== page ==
page 1
page 2
page 3
page 4
page 5
page 6
page 7
page 8
page 9
page 10
page 11
page 12
page 13
page 14
page 15
page 16
page 17
page 18
page 19
page 20
page 21
page 22
page 23
page 24
page 25
page 26
page 27
page 28
page 29
page 30
page 31
page 32
page 33
page 34
page 35
page 36
page 37
page 38
page 39
page 40
page 41
page 42
page 43
page 44
page 45
page 46
page 47
page 48
page 49
page 50
page 51
page 52
page 53
page 54
page 55
page 56
page 57
page 58
page 59
page 60
page 61
page 62
page 63
page 64
page 65
page 66
page 67
page 68
page 69
page 70
page 71
page 72
page 73
page 74
page 75
page 76
page 77
page 78
page 79
page 80
page 81
page 82
page 83
page 84
page 85
page 86
page 87
page 88
page 89
page 90
page 91
page 92
page 93
page 94
page 95
page 96
page 97
page 98
page 99
page 100
page 101
page 102
page 103
page 104
page 105
page 106
page 107
page 108
page 109
page 110
page 111
page 112
page 113
page 114
page 115
page 116
page 117
page 118
page 119
page 120
page 121
page 122
page 123
page 124

Transnet Port Terminals Transnet Port Terminals in South Africa is revolutionising every aspect of the Cape Town Container Terminal as part of an ambitious and extensive five- year upgrade programme Container Terminal is of great importance not just to the South African economy but to the wider area too. The terminal receives agricultural produce from the Asian, American, European and Australian markets; these goods are then distributed not just to other towns and cities in South Africa but to neighbouring countries as well. With excellent road and rail infrastructure surrounding the port, clients can be assured that their produce will reach its destination on schedule, regardless of what method of onward transport they choose to use. The growth of demand for imported produce within Africa, as well as increased demand for African foodstuffs February 10 www. bus- ex. com 121 cityE stablished in 2000, Transnet Port Terminals, part of freight logistics company Transnet, operates six container terminals around South Africa, including the three largest in the country- Durban, Cape Town and Port Elizabeth. As Africa's international import and export market grows, the need to increase the capacity of the terminals has become a priority and as such, Transnet Port Terminals is modernising and expanding its container ports over a five- year period. The main focal point of this project will be the Cape Town Container Terminal. The main import and export hub for perishables and frozen products, Cape Town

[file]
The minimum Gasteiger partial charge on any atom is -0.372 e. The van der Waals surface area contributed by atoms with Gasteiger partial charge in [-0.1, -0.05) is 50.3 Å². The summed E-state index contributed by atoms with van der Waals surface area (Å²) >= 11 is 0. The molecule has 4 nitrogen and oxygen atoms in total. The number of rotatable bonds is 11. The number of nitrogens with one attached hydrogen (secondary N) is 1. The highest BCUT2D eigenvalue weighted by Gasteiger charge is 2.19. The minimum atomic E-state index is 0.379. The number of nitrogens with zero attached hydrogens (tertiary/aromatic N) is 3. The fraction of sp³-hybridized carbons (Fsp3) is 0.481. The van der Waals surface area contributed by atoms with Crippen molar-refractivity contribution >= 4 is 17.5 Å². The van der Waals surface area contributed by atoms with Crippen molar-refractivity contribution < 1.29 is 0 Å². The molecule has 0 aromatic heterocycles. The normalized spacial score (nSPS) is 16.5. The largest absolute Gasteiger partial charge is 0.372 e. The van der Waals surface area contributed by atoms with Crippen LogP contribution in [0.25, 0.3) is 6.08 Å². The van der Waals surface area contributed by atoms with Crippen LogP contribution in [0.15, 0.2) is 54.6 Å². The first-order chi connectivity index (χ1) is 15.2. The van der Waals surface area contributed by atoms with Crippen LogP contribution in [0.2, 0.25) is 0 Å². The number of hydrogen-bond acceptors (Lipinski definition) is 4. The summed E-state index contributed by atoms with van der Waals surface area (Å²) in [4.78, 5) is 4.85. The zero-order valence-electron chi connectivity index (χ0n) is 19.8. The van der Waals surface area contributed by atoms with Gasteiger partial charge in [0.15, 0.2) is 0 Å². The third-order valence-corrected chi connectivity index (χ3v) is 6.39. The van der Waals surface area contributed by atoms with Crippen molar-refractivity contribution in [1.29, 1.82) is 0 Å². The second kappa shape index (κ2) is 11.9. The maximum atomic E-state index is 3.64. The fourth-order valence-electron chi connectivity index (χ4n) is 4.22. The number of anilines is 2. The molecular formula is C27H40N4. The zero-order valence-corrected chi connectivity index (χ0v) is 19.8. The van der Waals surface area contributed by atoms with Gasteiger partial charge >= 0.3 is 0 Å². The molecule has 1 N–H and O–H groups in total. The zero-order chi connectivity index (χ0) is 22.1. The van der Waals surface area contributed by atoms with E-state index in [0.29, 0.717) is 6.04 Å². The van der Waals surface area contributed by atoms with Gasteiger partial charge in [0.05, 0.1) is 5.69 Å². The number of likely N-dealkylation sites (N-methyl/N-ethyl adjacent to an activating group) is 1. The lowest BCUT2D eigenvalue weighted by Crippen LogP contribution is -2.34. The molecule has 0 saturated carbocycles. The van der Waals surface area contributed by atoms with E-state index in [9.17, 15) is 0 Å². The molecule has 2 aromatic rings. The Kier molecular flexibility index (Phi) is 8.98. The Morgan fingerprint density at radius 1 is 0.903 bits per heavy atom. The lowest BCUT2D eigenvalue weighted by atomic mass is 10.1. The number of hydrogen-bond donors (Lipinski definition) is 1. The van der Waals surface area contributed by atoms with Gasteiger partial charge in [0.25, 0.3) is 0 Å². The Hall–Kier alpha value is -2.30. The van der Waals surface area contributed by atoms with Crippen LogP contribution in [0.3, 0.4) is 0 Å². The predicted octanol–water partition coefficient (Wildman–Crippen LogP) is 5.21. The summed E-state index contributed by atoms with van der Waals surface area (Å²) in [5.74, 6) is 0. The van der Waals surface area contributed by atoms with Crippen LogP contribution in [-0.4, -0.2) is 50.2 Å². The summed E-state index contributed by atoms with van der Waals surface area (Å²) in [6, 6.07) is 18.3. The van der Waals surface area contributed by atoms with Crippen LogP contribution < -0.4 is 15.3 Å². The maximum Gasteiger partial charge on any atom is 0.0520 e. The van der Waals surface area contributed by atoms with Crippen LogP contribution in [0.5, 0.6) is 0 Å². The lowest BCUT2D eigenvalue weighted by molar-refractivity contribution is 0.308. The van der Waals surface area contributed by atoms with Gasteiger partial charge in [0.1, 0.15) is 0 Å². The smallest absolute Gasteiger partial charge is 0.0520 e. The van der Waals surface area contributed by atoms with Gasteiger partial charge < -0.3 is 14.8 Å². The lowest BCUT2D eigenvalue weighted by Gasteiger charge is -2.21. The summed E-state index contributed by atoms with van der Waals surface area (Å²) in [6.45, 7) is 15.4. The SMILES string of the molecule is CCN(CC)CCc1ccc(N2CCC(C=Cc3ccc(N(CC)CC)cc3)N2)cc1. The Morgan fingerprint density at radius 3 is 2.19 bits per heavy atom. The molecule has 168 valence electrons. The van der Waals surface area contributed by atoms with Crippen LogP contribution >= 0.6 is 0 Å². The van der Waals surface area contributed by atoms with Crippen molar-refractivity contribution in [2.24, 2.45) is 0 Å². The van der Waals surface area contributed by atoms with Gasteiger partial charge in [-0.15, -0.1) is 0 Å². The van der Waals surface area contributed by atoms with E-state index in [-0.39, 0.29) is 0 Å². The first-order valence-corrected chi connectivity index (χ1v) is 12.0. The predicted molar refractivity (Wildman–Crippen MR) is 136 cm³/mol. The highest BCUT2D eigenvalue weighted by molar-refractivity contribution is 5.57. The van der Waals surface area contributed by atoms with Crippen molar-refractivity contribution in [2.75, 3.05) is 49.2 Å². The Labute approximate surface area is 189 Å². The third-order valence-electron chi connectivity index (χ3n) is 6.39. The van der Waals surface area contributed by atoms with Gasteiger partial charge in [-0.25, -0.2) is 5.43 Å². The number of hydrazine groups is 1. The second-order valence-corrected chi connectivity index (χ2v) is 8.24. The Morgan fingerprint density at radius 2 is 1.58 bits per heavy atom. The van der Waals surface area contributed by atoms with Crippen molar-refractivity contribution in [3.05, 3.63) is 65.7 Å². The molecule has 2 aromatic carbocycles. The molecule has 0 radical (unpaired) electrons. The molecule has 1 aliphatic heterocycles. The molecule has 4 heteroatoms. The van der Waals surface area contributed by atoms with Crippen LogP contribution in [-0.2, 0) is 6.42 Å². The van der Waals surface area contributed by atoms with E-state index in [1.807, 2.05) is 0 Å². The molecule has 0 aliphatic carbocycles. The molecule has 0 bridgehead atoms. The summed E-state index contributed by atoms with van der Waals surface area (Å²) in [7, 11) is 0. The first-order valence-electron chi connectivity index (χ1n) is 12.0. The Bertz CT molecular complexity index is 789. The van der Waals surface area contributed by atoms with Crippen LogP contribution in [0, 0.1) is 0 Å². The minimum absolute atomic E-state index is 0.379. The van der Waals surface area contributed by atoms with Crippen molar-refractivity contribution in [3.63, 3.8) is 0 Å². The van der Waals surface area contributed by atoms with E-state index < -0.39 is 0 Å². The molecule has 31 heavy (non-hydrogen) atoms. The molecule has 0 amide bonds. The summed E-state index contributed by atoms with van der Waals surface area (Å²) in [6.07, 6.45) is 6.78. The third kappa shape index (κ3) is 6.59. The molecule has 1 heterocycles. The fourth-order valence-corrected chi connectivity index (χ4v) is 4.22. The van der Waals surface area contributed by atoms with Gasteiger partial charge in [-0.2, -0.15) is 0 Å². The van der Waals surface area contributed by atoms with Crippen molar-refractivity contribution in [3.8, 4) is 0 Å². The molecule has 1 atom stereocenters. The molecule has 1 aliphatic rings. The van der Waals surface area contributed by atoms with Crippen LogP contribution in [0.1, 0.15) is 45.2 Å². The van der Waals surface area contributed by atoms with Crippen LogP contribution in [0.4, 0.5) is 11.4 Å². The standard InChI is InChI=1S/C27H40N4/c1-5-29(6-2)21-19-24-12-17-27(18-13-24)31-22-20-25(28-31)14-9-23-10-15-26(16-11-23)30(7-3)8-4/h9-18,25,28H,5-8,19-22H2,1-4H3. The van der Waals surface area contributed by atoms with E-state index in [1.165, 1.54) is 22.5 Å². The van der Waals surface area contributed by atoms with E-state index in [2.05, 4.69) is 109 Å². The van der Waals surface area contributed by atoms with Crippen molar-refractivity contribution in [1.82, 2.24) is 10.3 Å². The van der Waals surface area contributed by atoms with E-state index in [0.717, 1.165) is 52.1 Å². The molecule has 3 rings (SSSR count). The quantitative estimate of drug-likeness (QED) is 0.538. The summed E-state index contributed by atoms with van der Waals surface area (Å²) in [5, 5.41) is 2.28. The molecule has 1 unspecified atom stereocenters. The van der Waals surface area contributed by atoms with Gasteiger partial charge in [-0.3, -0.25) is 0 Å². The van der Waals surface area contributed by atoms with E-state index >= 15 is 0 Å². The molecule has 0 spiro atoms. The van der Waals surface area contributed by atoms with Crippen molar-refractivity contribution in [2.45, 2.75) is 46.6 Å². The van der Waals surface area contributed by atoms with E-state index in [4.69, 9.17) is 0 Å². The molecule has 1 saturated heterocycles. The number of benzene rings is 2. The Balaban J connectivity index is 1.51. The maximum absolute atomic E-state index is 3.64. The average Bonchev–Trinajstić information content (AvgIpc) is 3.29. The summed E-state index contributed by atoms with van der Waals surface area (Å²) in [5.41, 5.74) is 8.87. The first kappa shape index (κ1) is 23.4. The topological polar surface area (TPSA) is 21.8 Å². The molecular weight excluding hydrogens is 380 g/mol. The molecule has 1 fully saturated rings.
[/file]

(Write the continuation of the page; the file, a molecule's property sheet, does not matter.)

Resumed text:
internationally, has meant a boom in business for Transnet Port Terminals in Cape Town. However, this has brought with it its own challenges. As it stands currently, the container terminal in Cape Town already has 2,250 reefer plug points and a capacity of 740,000 20- foot equivalent units ( TEU) with six ship-to- shore cranes. As impressive as these figures are, the increased rate of activity here is starting to outstrip the terminal's ability to keep up with demand. Transnet Port Terminals has decided to address this issue as part of its five- year plan to modernise and expand its infrastructure by investing $ 602 million in the Cape Town terminal. The company's priorities are to improve capacity, improve customer service and optimise use of stack capacity. The development project, which began in 2008, will transform the container terminal both in terms of size and technical capabilities. The six stages of the project will see terminal capacity double to 1.4 million TEU and state-of- the- art infrastructure installed. These improvements will ensure that Cape Town Container Terminal will still offer the best in agricultural terminal services in Africa. The main contractors on the terminal's revamp are WBHO and Civil & Coastal, acting as joint venture partners. The work will include adding new berths and dredging the entrance canal, container basin and existing berths to a depth of 15.5 metres. This part of the project will mean that the terminal will be able to accommodate larger ships 122 www. bus- ex. com February 10 in its main berths, thus increasing general capacity and productivity. These larger ships and additional berths will further stimulate the already thriving import and export business in the Western Cape and beyond. In addition, rather than cause disruption through building a new quay, the existing one is being refurbished, strengthened and extended to accommodate larger cranes to deal with increased activity. While the dredging of the port area and work on the quay are the main focus of construction and modification of the site itself, there is also a great deal of investment being poured into new machinery. There will be a complete overhaul of the heavy lifting equipment that is currently installed at the container terminal- once the renovations are completed in 2012, the Cape Town facility will accommodate eight state-of- the- art Leibherr large ship- to- shore cranes. These cranes will reduce cycle time due to high hoist and trolley speeds, as well as increasing the port's capability through their ability to lift up to 80 tonnes at a time. Additionally, Transnet Port Terminals has been able to reduce maintenance costs by purchasing ultra modern cranes with a high reliability score ( with mean- time-between- failure, or MTBF values, of less than 0.5 per cent per annum) that are also monitored by Leibherr to ensure any problems are detected and addressed immediately. Working in tandem with these cranes will be 32 new rubber- tyred gantries, further reducing berth time. In